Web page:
(from Egil's Saga In 1206 Snorri settled at Reykjaholt. His marriage was not happy. Herdis lived at Borg until her death in 1233. In Reykjahold Snorri wrote most of his works between 1223-1235. During 1215-18 and 1222-32 he was the chairman of the Icelandic high court. In Norway (1218-20), where he was invited by the young and inexperienced King Haakon IV, who ruled from 1217 to 1263. However, at that time the most powerful man was Haakon's half-brother Skule. During this period Snorri became involved in politics. He signed Norway's supremacy over Iceland and perhaps he started to plan to write a saga about the ancient kings. In his homeland Snorri was called a traitor.

56. Personal Record For Snorri Sturluson, Fædd(ur) 1179
Áar Upphafssíða. Snorri Sturluson. Faðir Sturla Þórðarson (1115 1183).Móðir Guðný Böðvarsdóttir ((UM 1147) - 1221). Fædd(ur) 1179.
Snorri Sturluson
Faðir: Sturla Þórðarson (1115 - 1183) Móðir: Guðný Böðvarsdóttir ((UM 1147) - 1221) Fædd(ur) Dáin(n)
Maki: Herdís Bessadóttir ((1180) - ) Börn: Hallbera Snorradóttir ((UM 1201) - 1231) Jón "murti" Snorrason ((UM 1203) - 1231)
Maki: Hallveig Ormsdóttir ((UM 1199) - 1241)
Maki: Þuríður Hallsdóttir ((1180) - )
Börn: Órækja Snorrason ((UM 1205) - 1245)
Maki: Guðrún Hreinsdóttir ((UM 1180) - ) Börn: Ingibjörg Snorradóttir ((UM 1208) - )
Maki: Oddný ((1180) - ) Börn: Þórdís Snorradóttir ((UM 1205) - )
Nótur Heimild:
Íslenska alfræðiorðabókin
Bókaútgáfan Örn og Örlygur hf 1990
Úr málverki Hauks Stefánssonar (1901-1953) af Snorra Sturlusyni
Upphafssíða Created by MinSläkt 2.4b , (Unregistered copy)

57. Áar For Snorri Sturluson, Fædd(ur) 1179
Snorri Sturluson (1179 1241), Sturla Þórðarson (1115 - 1183), Guðný Böðvarsdóttir((UM 1147) - 1221), Böðvar Þórðarson. Helga Þórðardóttir.

Snorri Sturluson

Sturla Þórðarson

Guðný Böðvarsdóttir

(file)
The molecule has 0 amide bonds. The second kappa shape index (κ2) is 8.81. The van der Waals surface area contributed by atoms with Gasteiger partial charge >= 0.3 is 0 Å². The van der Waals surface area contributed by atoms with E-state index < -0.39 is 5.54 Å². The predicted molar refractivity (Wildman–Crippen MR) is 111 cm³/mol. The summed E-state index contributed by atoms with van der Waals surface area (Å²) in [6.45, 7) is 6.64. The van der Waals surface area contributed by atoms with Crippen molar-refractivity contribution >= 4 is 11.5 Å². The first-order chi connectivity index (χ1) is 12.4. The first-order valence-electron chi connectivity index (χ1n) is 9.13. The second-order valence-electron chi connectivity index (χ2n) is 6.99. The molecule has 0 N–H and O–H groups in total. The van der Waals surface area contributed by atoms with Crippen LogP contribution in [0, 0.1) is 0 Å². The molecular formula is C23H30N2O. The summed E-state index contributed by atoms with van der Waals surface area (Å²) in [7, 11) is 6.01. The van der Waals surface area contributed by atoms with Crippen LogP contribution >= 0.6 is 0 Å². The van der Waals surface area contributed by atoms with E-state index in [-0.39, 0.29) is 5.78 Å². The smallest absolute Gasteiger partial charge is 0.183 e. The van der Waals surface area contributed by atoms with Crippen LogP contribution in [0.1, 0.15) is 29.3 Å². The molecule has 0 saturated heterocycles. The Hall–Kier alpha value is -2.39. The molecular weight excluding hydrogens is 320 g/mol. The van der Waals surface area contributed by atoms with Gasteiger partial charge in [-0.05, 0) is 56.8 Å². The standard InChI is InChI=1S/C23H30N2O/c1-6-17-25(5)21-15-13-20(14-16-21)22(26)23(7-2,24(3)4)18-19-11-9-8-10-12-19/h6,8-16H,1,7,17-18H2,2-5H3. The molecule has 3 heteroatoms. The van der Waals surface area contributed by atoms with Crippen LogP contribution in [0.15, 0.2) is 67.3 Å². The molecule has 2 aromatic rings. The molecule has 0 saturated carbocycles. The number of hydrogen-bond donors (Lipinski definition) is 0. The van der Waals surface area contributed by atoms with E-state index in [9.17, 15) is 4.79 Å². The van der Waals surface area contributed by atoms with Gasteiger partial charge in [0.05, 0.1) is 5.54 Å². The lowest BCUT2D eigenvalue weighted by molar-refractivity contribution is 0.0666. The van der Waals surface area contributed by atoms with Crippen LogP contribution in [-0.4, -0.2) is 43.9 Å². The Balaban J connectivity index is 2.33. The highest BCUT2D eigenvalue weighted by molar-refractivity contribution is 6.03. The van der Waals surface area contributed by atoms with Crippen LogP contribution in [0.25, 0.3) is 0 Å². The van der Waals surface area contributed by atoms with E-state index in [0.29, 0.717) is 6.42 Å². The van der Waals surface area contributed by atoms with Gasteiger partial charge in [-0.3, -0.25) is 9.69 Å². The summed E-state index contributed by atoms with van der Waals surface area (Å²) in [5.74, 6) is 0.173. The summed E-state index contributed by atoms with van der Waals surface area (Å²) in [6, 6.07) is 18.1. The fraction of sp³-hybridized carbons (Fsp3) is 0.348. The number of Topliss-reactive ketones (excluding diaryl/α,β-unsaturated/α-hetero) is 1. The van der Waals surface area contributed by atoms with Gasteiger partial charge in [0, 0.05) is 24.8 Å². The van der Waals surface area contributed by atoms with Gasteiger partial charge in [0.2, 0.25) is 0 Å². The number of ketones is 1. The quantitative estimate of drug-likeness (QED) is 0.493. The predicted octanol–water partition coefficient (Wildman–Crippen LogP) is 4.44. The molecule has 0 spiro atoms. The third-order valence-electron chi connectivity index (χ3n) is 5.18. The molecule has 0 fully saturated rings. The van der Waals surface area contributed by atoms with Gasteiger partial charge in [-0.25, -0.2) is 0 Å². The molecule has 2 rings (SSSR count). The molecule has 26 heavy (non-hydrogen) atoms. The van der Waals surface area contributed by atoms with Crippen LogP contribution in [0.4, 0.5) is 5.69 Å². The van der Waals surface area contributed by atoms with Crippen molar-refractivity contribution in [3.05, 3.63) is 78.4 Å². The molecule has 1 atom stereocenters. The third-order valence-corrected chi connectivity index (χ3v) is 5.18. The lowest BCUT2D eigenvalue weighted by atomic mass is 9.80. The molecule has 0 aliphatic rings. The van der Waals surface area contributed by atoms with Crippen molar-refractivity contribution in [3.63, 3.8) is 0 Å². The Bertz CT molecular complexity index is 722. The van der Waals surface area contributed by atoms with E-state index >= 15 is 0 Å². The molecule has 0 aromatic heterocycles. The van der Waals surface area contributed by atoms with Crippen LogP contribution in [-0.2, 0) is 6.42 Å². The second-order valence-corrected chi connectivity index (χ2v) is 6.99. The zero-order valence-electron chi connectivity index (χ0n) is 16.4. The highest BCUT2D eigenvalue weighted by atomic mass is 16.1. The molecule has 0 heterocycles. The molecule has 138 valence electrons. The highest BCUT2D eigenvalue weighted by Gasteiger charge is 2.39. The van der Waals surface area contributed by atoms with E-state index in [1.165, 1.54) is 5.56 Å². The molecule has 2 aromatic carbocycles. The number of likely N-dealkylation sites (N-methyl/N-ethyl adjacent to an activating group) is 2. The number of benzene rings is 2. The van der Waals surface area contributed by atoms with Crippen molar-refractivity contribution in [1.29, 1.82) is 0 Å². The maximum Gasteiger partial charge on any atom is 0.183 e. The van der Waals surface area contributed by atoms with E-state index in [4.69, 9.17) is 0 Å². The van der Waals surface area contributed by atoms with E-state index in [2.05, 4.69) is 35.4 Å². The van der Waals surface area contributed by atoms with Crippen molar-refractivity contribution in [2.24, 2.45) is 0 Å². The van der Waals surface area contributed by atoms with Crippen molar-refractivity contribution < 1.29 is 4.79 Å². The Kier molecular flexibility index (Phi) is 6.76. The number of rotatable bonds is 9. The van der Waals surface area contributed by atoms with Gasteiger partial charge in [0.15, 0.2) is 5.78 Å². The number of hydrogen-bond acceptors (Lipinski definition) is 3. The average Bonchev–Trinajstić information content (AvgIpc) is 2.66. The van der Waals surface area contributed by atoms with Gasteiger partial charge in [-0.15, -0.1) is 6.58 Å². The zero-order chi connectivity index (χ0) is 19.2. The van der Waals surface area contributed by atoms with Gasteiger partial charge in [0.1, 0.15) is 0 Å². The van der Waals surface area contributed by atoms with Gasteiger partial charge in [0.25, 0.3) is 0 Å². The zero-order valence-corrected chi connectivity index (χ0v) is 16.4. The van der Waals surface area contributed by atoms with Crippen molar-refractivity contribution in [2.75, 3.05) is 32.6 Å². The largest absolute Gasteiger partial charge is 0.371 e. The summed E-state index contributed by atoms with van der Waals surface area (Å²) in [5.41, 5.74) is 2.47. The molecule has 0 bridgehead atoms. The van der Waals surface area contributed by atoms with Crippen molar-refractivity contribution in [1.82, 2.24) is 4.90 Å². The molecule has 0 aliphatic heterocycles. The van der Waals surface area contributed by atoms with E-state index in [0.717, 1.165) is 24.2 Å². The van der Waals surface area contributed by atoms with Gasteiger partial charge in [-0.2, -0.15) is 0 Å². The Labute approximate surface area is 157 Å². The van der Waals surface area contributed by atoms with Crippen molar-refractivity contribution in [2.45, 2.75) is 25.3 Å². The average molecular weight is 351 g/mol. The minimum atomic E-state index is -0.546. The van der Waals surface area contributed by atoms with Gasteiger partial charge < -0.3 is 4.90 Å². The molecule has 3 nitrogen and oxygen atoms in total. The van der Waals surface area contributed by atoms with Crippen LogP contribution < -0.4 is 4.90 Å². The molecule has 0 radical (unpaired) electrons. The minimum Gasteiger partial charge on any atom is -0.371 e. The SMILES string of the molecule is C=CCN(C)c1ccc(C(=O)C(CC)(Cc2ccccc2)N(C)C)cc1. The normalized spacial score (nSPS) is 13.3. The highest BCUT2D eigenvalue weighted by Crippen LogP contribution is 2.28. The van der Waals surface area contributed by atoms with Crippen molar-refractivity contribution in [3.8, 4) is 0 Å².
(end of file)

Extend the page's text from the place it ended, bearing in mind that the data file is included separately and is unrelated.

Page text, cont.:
((UM 1147) - 1221) Böðvar Þórðarson
Helga Þórðardóttir

Upphafssíða Created by MinSläkt 2.4b , (Unregistered copy)

58. Nordic Authors (English Biographies)
Snoilsky, Carl (1841 1903) poet, Sweden; Sturluson, Snorri (1179 - 1241)writer, Iceland; Topelius, Zacharias (1818 - 1898) poet, Finland.
The home pages for the Usenet newsgroup soc.culture.nordic
[ This page was initially edited in a version suitable to get printed
[ Check if Lysator's faster www-server is up and running? ] FAQ-Related texts
Nordic authors
Biographical and bibliographical data are given also in English for a few of the Nordic authors:
Certain Nordics have gotten BBS'es and web-sites of their own:
There are also shorter project-Runeberg notices in English for the following writers:

59. Project Gutenberg Author Record
Project Gutenberg Author record. Sturluson, Snorri, 1179?1241. Titles. Heimskringla,or The Chronicle Of The Kings Of Norway. To the main listings page.
Project Gutenberg Author record
Sturluson, Snorri, 1179?-1241
Heimskringla, or The Chronicle Of The Kings Of Norway
To the main listings page
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60. Project Gutenberg Bibliographic Record
Project Gutenberg Bibliographic Record. Title Heimskringla, or The ChronicleOf The Kings Of Norway. Author Sturluson, Snorri, 1179?1241. Notes.
Project Gutenberg Bibliographic Record
Title: Heimskringla, or The Chronicle Of The Kings Of Norway
Author: Sturluson, Snorri, 1179?-1241
Language: English Other: from Old Norse Release Date: Jul 1996
File(s): Title Format Directory Filename Size Etext number Heimskringla, or The Chronicle Of The Kings Of Norway (ASCII) hmskr10.txt 1674 KB Select (click on) a Title to view. Click the Author name above for more eBooks by that author